Was Ignatius a Trauma Survivor?

Every time the story of Ignatius Loyola is told, the teller of the tale mentions that he was a soldier and that he was wounded in battle.  But then the speaker hurries on to what happens next–his conversion during his year-long recovery from terrible battle wounds.

Writer Dawn Eden thinks we should pause a moment and reflect on what Ignatius experienced as a soldier.  She suggests that he was a trauma survivor. Fighting was often hand-to-hand.  Men killed other men with swords, pikes, axes, and knives.  Ignatius must have experienced intense terror and witnessed horrific carnage. Such things cause deep emotional and spiritual wounds.  This is something that was always known but seldom talked about, and to our knowledge, Ignatius never talked about it.

I wonder how Ignatius’s battle experiences affected him.  Trauma survivors often feel responsible for the horrific things they experienced.  Could this be a factor in the bouts of morbid scrupulosity Ignatius suffered?  Survivors are often tormented by memories.  Ignatius was careful to include his memories in the things he gave back to God (“Take, O Lord, and receive all my liberty, my memory, my understanding, and my whole will.”)  Those who heal from trauma have a profound sense of having come a long way from a very dark place.  Can we detect this in Ignatius’s deep sense of gratitude to God?

Possibly so.  In the Spiritual Exercises Ignatius strives to help us understand that we are sinners who are redeemed and loved by God.  He may have been able to do this because he experienced it in a place where most of us don’t go.

Image by Arutemu under Creative Commons License.

About Jim Manney 761 Articles
Jim Manney is the author of highly praised popular books on Ignatian spirituality, including A Simple, Life-Changing Prayer (about the Daily Examen) and God Finds Us (about the Spiritual Exercises). He is the compiler/editor of An Ignatian Book of Days. His latest book is Ignatian Spirituality A to Z. He and his wife live in Ann Arbor, Michigan.

10 Comments on Was Ignatius a Trauma Survivor?

  1. Thank you for this article. I just found it by chance – I got complex PTSD (DESNOS) and after three years I’m finally stable enough again this summer to do an ignatian retreat again (well, hopefully I’ll stay this way). I find that religious people (including ignatian ones) often only see me as someone to care for, someone weak, someone who is not “equal” to them. But while it is true that I come from a place where most people don’t go it is also important to see how much healing is possible. Maybe Ignatius himself can show that we can become active, responsible community members…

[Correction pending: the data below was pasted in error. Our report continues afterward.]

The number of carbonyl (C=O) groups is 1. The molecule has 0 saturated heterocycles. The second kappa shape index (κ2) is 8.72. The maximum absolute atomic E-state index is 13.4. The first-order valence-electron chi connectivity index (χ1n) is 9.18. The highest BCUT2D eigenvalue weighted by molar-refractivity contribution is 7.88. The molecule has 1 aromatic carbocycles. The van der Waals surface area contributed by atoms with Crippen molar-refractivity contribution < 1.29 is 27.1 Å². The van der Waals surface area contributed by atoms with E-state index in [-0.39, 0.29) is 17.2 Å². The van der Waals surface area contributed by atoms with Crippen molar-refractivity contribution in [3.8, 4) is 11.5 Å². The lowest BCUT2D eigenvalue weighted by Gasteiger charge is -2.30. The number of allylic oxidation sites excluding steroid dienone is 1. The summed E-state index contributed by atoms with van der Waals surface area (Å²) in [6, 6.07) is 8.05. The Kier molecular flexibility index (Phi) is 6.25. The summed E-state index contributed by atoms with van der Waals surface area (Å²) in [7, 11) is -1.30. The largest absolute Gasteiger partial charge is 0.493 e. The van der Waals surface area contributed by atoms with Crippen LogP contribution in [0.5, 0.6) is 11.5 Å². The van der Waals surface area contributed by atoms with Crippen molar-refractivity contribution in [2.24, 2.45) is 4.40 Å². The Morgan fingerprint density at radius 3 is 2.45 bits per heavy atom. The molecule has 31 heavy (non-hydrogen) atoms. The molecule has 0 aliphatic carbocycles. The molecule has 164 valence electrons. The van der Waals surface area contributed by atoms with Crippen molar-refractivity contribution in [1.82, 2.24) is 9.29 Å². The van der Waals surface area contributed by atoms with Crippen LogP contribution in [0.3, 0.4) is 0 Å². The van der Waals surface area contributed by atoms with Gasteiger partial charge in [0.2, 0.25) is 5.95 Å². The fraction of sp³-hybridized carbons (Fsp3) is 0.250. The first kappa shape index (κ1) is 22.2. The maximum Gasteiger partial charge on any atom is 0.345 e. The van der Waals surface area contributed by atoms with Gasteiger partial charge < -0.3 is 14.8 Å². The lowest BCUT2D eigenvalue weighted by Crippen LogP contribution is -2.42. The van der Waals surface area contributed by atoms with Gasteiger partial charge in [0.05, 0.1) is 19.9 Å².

• You are right on. That is known as helicoptering or as I put it hovercrafting. They want to do as much for a person as possible in order to enable to be dependent on them forever. Makes me mad. The antidote: show em! Do NOT worry what they think as some folks don’t know how to. Sounds to me that you are already on the way to “become active, responsible community member.”

  2. Really interesting… as a Marine in Vietnam, Desert Storm and Somalia, I never considered this, but certainly agree. Certainly, it had to have an effect on him and his ability to look very deep inside himself. What he found there… only increases my respect for him.

  3. Yes a lot of things don’t mention God, even Maslow’s Hierarchy of Human Needs leaves God (spiritual need) off some of its models but he is there nonetheless. As well, in this country (Canada) the terminology for a thing or another changes with the seasons sometimes. Nobody wants to call a spade a spade I guess.

  4. Thank you. I work with traumatized children and adults in Cambodia. I teach a course on trauma treatment. While there are many psychological “ingredients” that make up good trauma treatment Ignatian spirituality seems to mirror many of the modern techniques. e.g. mindfulness is a technique that we teach our clients but this sounds similar to the Ignatian examen except for the mention of a God. Ignatiius was doing daily trauma recovery techniques and never called them this.

  5. I have wondered a lot about the thesis that Ignatius was a war survivor with possibly PTSD (as we call it today). After reading Jonathan Shay MD’s two books about PTSD Odysseus in America and Achilles in Vietnam, I was convinced this PTSD aspect of St. Ignatius was likely omitted. Think about how God helped Ignatius overcome the PTSD through a huge commitment going forward, channeling all the power and spirituality that was ‘tapped” through his experiences.

    • I believe this is the reason that the Spiritual Exercises are so helpful to so many as we are able to receive healing through walking this path that Ignatius walked and recorded for our benefit. God is present with us.

  6. Thank you Jim, and assuredly Ignatius ” may have been able to do this because he experienced it in a place where most of us don’t go” (Manney). It takes experience to be able to understand what someone else is going through, in order for us to be able to reach out and help them. Ignatius found out that God works us from the inside out.

  7. Our experiences shape the persons we become and, no doubt, this is true when our experiences are as traumatic as those that are a result of war. I read the link at Dawn Eden’s website and really appreciate her line of thinking. Thank you.

  8. A very interesting thought. I’m a Vietnam veteran and there’s no question that experience had an affect on me. Certainly must have been true for St. Ignatius as well.

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